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However.... most small bikes do not have the capability to self adjust and the setting up must be done by a pro with proper tools. If the bike changes or the riding air density changes it needs to be reprogrammed.

Yes and no to the above. If you make changes to the bike such as an exhaust, high comp piston, cams, etc... you do need to reprogram, but the systems do adjust for air density (changes in temp, humidity and elevation). Using my '13 KTM 450XCW as an example, it does have a Manifold Air Pressure sensor to go along with the Throttle Position Sensor and engine temp sensor, the MAP is what senses the air density and allows the computer to make adjustments for changes in air density. What dirtbikes don't have that cars and streetbikes do have is the O2 sensor in the exhaust and the ability to go closed loop. If they had that, then modest mechanical changes would be compensated for as well.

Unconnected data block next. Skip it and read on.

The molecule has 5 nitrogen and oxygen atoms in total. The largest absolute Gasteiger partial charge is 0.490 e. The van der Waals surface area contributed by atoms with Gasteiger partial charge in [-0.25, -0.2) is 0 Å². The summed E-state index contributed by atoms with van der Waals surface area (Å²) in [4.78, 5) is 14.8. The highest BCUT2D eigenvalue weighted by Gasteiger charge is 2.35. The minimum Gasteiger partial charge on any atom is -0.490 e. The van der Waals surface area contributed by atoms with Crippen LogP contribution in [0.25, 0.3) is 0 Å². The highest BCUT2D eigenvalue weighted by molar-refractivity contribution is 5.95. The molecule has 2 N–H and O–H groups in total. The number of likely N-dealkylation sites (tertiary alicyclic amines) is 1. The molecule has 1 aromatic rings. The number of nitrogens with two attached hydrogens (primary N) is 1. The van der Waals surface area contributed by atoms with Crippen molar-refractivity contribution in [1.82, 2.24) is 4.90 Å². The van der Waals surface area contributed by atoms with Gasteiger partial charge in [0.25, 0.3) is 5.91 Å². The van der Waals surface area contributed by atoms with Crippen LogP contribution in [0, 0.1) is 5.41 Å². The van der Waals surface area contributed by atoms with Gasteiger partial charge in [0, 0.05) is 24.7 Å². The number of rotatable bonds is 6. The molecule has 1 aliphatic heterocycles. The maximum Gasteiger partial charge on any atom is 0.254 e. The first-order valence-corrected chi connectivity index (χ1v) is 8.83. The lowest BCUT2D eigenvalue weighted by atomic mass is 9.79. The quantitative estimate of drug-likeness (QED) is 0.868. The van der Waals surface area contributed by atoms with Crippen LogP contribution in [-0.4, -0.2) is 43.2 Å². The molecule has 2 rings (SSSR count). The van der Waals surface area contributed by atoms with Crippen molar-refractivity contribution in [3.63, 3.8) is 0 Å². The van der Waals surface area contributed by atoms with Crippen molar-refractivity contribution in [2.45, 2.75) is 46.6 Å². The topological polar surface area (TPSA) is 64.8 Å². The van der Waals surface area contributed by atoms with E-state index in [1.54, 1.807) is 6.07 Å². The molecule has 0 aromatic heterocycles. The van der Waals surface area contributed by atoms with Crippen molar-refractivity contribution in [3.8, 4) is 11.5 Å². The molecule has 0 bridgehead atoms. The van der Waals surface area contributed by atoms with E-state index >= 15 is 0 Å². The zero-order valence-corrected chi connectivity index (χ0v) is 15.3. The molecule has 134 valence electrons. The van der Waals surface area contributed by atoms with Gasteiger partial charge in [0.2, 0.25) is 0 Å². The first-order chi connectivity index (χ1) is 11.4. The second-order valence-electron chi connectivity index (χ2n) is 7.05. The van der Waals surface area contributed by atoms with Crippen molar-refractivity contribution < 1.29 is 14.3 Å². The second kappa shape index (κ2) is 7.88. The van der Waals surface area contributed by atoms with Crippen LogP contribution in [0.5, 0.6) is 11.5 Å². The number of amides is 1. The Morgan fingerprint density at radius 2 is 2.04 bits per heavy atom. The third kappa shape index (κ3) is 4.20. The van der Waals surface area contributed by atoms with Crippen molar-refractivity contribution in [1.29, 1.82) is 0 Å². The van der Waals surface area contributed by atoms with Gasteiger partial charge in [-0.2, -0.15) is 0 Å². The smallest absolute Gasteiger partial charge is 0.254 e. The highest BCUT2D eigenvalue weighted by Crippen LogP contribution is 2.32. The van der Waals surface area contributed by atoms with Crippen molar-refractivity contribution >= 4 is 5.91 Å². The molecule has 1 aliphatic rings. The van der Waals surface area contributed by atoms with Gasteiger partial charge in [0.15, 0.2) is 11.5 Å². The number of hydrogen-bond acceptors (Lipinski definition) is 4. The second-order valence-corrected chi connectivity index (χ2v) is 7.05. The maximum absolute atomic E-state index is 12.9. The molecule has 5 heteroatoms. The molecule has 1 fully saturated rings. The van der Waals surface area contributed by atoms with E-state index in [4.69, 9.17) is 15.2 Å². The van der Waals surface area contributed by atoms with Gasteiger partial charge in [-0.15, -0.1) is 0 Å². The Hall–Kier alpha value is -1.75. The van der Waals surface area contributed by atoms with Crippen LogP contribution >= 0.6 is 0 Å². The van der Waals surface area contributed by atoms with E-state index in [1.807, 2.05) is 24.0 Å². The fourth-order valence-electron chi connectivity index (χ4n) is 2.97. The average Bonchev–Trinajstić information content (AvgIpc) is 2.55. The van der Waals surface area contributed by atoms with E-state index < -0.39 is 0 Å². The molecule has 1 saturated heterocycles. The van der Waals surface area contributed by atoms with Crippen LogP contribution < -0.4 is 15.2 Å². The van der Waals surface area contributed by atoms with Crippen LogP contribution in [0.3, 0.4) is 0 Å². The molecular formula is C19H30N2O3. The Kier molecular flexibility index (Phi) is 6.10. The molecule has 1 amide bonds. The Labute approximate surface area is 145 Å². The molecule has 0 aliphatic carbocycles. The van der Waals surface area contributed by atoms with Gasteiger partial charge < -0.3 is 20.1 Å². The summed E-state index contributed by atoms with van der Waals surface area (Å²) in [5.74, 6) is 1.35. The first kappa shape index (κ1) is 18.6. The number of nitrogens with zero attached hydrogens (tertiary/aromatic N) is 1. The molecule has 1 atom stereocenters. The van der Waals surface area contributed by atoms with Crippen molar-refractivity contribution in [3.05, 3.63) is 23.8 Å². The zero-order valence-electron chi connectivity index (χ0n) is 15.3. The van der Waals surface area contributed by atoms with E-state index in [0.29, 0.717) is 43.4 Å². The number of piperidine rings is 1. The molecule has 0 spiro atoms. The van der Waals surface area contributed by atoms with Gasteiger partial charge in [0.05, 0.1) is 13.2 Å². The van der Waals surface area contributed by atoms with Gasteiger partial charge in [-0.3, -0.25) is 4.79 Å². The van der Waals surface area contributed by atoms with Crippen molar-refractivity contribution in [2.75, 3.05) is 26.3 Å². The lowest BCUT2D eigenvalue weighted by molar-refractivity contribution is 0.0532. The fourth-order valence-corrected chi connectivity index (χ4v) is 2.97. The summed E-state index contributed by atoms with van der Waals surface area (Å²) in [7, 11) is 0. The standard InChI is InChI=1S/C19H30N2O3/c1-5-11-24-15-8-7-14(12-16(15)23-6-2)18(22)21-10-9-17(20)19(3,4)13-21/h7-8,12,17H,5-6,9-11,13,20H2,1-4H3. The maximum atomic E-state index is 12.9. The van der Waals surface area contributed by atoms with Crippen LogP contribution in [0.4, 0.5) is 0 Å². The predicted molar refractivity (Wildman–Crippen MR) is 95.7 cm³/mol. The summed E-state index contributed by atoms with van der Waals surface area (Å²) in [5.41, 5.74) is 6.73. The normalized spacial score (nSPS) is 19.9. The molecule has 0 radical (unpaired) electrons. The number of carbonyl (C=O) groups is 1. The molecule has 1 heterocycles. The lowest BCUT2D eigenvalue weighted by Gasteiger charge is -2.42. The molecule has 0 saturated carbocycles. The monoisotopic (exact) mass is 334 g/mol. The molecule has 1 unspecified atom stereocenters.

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Yes and no to the above. If you make changes to the bike such as an exhaust, high comp piston, cams, etc... you do need to reprogram, but the systems do adjust for air density (changes in temp, humidity and elevation). Using my '13 KTM 450XCW as an example, it does have a Manifold Air Pressure sensor to go along with the Throttle Position Sensor and engine temp sensor, the MAP is what senses the air density and allows the computer to make adjustments for changes in air density. What dirtbikes don't have that cars and streetbikes do have is the O2 sensor in the exhaust and the ability to go closed loop. If they had that, then modest mechanical changes would be compensated for as well.